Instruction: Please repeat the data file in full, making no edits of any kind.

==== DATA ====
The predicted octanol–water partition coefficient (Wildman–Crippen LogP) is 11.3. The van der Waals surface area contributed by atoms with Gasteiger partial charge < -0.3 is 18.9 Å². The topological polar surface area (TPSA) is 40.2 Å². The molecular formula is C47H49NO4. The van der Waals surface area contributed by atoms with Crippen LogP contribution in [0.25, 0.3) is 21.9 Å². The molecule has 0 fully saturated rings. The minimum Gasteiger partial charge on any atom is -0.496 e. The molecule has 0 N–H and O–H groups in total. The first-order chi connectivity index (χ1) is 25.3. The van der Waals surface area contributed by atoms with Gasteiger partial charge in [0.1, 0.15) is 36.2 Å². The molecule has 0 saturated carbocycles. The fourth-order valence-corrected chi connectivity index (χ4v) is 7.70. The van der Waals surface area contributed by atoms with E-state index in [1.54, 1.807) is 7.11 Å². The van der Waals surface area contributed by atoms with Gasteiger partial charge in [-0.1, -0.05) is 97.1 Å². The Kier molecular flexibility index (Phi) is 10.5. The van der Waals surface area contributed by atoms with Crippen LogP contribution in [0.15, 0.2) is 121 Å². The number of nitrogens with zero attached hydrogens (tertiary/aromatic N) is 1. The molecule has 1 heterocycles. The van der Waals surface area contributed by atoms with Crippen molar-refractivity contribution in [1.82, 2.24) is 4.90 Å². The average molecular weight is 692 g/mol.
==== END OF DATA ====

The predicted octanol–water partition coefficient (Wildman–Crippen LogP) is 11.3. The van der Waals surface area contributed by atoms with Gasteiger partial charge < -0.3 is 18.9 Å². The topological polar surface area (TPSA) is 40.2 Å². The molecular formula is C47H49NO4. The van der Waals surface area contributed by atoms with Crippen LogP contribution in [0.25, 0.3) is 21.9 Å². The molecule has 0 fully saturated rings. The minimum Gasteiger partial charge on any atom is -0.496 e. The molecule has 0 N–H and O–H groups in total. The first-order chi connectivity index (χ1) is 25.3. The van der Waals surface area contributed by atoms with Gasteiger partial charge in [0.1, 0.15) is 36.2 Å². The molecule has 0 saturated carbocycles. The fourth-order valence-corrected chi connectivity index (χ4v) is 7.70. The van der Waals surface area contributed by atoms with E-state index in [1.54, 1.807) is 7.11 Å². The van der Waals surface area contributed by atoms with Gasteiger partial charge in [-0.1, -0.05) is 97.1 Å². The Kier molecular flexibility index (Phi) is 10.5. The van der Waals surface area contributed by atoms with Crippen LogP contribution in [0.15, 0.2) is 121 Å². The number of nitrogens with zero attached hydrogens (tertiary/aromatic N) is 1. The molecule has 1 heterocycles. The van der Waals surface area contributed by atoms with Crippen molar-refractivity contribution in [1.82, 2.24) is 4.90 Å². The average molecular weight is 692 g/mol.